The Mauritshuis

The Mauritshuis is located in the centre of The Hague, the historical and political heart of the Netherlands. A small world-class museum with a formidable collection of Dutch and Flemish paintings from the 16th and 17th century; the golden age of this type of art. In the Mauritshuis, you’ll discover iconic masterpieces, which attract hundreds of thousands of visitors from all over the world to our museum every year. The Mauritshuis should definitely be on your tour when visiting Holland.

It takes some 90 minutes to meet all our masters: Johannes Vermeer, Rembrandt, Frans Hals, Jan Steen, Peter Paul Rubens, Rachel Ruysch, Carel Fabritius, Judith Leyster and many others.
The most famous painting at the Mauritshuis is without a doubt Vermeer’s Girl with a Pearl Earring. His View of Delft and Diana and Her Nymphs are on display in the same room.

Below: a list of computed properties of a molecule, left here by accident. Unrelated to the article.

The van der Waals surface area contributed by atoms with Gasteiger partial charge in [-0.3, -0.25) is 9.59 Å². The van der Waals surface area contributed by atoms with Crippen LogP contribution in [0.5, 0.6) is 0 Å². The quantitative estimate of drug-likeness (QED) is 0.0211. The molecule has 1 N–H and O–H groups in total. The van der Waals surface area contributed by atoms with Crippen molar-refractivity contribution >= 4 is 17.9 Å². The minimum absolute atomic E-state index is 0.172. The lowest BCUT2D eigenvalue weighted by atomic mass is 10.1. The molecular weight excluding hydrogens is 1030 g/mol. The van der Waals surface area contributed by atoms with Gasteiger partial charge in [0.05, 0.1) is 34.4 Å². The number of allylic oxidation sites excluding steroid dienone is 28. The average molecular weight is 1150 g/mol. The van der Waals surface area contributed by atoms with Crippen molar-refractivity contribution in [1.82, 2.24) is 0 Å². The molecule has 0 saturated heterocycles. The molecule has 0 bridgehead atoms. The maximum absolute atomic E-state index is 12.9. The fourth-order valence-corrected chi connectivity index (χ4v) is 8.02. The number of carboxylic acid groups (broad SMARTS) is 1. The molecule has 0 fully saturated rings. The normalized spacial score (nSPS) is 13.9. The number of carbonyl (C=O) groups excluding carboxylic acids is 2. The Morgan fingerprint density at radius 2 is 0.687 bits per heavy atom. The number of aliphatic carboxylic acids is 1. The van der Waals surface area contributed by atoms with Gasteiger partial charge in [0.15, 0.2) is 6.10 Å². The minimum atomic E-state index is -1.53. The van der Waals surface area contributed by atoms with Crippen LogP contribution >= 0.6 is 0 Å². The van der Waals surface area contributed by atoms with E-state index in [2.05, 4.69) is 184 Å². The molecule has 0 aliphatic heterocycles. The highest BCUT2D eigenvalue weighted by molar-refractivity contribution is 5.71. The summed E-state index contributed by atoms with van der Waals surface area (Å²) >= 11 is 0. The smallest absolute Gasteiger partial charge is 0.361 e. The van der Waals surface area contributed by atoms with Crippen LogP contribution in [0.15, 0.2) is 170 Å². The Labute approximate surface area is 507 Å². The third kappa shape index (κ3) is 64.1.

We have 11 Rembrandts, one of the world’s largest collections of work by the great master. The best known are The Anatomy Lesson of Dr Nicolaes Tulp and his final Self-Portrait.
The oldest painting at the Mauritshuis is Rogier van der Weyden’s The Lamentation of Christ from 1460 – 1464. The most recent painting – Ger Lataster’s Icarus Atlanticus of 1987 – is on the ceiling of the stairwell.

Adjacent from the Mauritshuis, on the other side of the Hofvijver lays the Prince William V Gallery. The Gallery is one of The Hague’s hidden gems. Prince William V of Orange-Nassau had it built in 1774 so he could show his impressive collection of paintings to the public. He did this filling the gallery walls from floor to ceiling. It became the Netherlands’ first ever museum and the foundation for the current Mauritshuis collection.

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